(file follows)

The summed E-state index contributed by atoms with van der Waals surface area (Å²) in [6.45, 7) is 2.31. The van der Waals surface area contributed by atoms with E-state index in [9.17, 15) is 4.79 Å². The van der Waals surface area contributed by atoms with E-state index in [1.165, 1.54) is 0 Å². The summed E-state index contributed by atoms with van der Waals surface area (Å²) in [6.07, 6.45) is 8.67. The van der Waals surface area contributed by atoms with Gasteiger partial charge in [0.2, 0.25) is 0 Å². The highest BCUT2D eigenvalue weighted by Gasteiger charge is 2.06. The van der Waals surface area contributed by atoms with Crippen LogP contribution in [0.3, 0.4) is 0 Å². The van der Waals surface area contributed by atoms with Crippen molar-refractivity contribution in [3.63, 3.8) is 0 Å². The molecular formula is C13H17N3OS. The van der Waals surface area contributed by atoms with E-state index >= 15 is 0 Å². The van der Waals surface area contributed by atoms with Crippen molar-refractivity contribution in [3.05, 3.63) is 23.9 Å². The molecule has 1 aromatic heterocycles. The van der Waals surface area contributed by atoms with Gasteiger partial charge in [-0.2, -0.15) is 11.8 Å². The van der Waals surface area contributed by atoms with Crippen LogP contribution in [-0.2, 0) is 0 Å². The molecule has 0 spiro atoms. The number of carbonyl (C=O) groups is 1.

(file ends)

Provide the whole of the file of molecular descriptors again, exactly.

The summed E-state index contributed by atoms with van der Waals surface area (Å²) in [6.45, 7) is 2.31. The van der Waals surface area contributed by atoms with E-state index in [9.17, 15) is 4.79 Å². The van der Waals surface area contributed by atoms with E-state index in [1.165, 1.54) is 0 Å². The summed E-state index contributed by atoms with van der Waals surface area (Å²) in [6.07, 6.45) is 8.67. The van der Waals surface area contributed by atoms with Gasteiger partial charge in [0.2, 0.25) is 0 Å². The highest BCUT2D eigenvalue weighted by Gasteiger charge is 2.06. The van der Waals surface area contributed by atoms with Crippen LogP contribution in [0.3, 0.4) is 0 Å². The van der Waals surface area contributed by atoms with Crippen molar-refractivity contribution in [3.63, 3.8) is 0 Å². The molecular formula is C13H17N3OS. The van der Waals surface area contributed by atoms with E-state index >= 15 is 0 Å². The van der Waals surface area contributed by atoms with Crippen molar-refractivity contribution in [3.05, 3.63) is 23.9 Å². The molecule has 1 aromatic heterocycles. The van der Waals surface area contributed by atoms with Gasteiger partial charge in [-0.2, -0.15) is 11.8 Å². The van der Waals surface area contributed by atoms with Crippen LogP contribution in [-0.2, 0) is 0 Å². The molecule has 0 spiro atoms. The number of carbonyl (C=O) groups is 1.